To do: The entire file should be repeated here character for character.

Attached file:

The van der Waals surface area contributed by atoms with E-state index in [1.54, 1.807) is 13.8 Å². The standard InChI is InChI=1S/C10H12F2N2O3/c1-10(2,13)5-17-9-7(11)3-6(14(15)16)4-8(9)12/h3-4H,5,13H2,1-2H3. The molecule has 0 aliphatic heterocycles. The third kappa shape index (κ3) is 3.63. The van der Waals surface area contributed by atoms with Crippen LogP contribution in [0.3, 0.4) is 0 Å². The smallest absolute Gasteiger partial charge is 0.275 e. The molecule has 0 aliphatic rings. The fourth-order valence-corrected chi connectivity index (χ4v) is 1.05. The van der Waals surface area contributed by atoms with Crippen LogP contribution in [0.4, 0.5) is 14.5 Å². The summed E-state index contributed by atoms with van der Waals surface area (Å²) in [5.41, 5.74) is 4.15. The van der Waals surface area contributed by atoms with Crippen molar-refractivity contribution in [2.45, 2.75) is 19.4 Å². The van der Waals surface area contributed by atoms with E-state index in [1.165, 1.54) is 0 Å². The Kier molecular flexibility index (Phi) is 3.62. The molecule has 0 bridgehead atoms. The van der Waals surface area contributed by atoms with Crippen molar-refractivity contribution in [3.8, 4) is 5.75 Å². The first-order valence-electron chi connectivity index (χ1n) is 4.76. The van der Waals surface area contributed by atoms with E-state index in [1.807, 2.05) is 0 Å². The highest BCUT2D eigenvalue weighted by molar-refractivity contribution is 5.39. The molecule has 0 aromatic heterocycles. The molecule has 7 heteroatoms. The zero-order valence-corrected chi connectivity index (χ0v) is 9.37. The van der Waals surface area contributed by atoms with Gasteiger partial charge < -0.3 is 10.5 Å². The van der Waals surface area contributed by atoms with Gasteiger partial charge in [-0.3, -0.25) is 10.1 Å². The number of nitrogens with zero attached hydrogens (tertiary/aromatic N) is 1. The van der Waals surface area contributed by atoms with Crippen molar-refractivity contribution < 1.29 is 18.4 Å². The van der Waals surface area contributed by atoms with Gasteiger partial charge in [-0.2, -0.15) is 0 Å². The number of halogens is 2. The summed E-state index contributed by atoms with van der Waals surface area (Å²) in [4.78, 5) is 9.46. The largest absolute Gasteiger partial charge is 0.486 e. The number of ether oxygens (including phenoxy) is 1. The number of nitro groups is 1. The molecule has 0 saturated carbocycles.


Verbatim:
The van der Waals surface area contributed by atoms with E-state index in [1.54, 1.807) is 13.8 Å². The standard InChI is InChI=1S/C10H12F2N2O3/c1-10(2,13)5-17-9-7(11)3-6(14(15)16)4-8(9)12/h3-4H,5,13H2,1-2H3. The molecule has 0 aliphatic heterocycles. The third kappa shape index (κ3) is 3.63. The van der Waals surface area contributed by atoms with Crippen LogP contribution in [0.3, 0.4) is 0 Å². The smallest absolute Gasteiger partial charge is 0.275 e. The molecule has 0 aliphatic rings. The fourth-order valence-corrected chi connectivity index (χ4v) is 1.05. The van der Waals surface area contributed by atoms with Crippen LogP contribution in [0.4, 0.5) is 14.5 Å². The summed E-state index contributed by atoms with van der Waals surface area (Å²) in [5.41, 5.74) is 4.15. The van der Waals surface area contributed by atoms with Crippen molar-refractivity contribution in [2.45, 2.75) is 19.4 Å². The van der Waals surface area contributed by atoms with E-state index in [1.165, 1.54) is 0 Å². The Kier molecular flexibility index (Phi) is 3.62. The molecule has 0 bridgehead atoms. The van der Waals surface area contributed by atoms with Crippen molar-refractivity contribution in [3.8, 4) is 5.75 Å². The first-order valence-electron chi connectivity index (χ1n) is 4.76. The van der Waals surface area contributed by atoms with E-state index in [1.807, 2.05) is 0 Å². The highest BCUT2D eigenvalue weighted by molar-refractivity contribution is 5.39. The molecule has 0 aromatic heterocycles. The molecule has 7 heteroatoms. The zero-order valence-corrected chi connectivity index (χ0v) is 9.37. The van der Waals surface area contributed by atoms with Gasteiger partial charge < -0.3 is 10.5 Å². The van der Waals surface area contributed by atoms with Gasteiger partial charge in [-0.3, -0.25) is 10.1 Å². The number of nitrogens with zero attached hydrogens (tertiary/aromatic N) is 1. The van der Waals surface area contributed by atoms with Crippen molar-refractivity contribution < 1.29 is 18.4 Å². The van der Waals surface area contributed by atoms with Gasteiger partial charge in [-0.2, -0.15) is 0 Å². The number of halogens is 2. The summed E-state index contributed by atoms with van der Waals surface area (Å²) in [4.78, 5) is 9.46. The largest absolute Gasteiger partial charge is 0.486 e. The number of ether oxygens (including phenoxy) is 1. The number of nitro groups is 1. The molecule has 0 saturated carbocycles.